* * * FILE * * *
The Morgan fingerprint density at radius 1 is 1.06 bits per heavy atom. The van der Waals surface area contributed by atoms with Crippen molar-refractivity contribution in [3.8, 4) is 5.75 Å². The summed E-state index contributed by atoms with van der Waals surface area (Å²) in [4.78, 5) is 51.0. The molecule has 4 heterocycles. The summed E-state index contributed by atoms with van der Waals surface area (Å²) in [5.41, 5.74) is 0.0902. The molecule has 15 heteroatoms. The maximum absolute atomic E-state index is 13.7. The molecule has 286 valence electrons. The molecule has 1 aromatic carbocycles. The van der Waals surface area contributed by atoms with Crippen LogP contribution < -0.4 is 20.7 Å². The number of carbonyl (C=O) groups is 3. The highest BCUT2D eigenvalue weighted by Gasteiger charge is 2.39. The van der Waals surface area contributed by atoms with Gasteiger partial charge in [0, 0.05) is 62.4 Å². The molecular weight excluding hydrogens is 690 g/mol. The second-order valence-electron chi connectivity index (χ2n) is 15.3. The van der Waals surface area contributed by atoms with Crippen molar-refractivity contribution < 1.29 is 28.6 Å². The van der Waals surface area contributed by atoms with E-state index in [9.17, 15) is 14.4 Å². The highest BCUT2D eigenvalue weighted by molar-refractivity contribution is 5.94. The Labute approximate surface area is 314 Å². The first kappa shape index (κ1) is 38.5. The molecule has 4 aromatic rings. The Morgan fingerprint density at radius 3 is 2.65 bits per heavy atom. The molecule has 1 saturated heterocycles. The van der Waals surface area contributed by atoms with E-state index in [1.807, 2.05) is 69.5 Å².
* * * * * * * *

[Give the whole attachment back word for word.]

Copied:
The Morgan fingerprint density at radius 1 is 1.06 bits per heavy atom. The van der Waals surface area contributed by atoms with Crippen molar-refractivity contribution in [3.8, 4) is 5.75 Å². The summed E-state index contributed by atoms with van der Waals surface area (Å²) in [4.78, 5) is 51.0. The molecule has 4 heterocycles. The summed E-state index contributed by atoms with van der Waals surface area (Å²) in [5.41, 5.74) is 0.0902. The molecule has 15 heteroatoms. The maximum absolute atomic E-state index is 13.7. The molecule has 286 valence electrons. The molecule has 1 aromatic carbocycles. The van der Waals surface area contributed by atoms with Crippen LogP contribution < -0.4 is 20.7 Å². The number of carbonyl (C=O) groups is 3. The highest BCUT2D eigenvalue weighted by Gasteiger charge is 2.39. The van der Waals surface area contributed by atoms with Gasteiger partial charge in [0, 0.05) is 62.4 Å². The molecular weight excluding hydrogens is 690 g/mol. The second-order valence-electron chi connectivity index (χ2n) is 15.3. The van der Waals surface area contributed by atoms with Crippen molar-refractivity contribution < 1.29 is 28.6 Å². The van der Waals surface area contributed by atoms with E-state index in [9.17, 15) is 14.4 Å². The highest BCUT2D eigenvalue weighted by molar-refractivity contribution is 5.94. The Labute approximate surface area is 314 Å². The first kappa shape index (κ1) is 38.5. The molecule has 4 aromatic rings. The Morgan fingerprint density at radius 3 is 2.65 bits per heavy atom. The molecule has 1 saturated heterocycles. The van der Waals surface area contributed by atoms with E-state index in [1.807, 2.05) is 69.5 Å².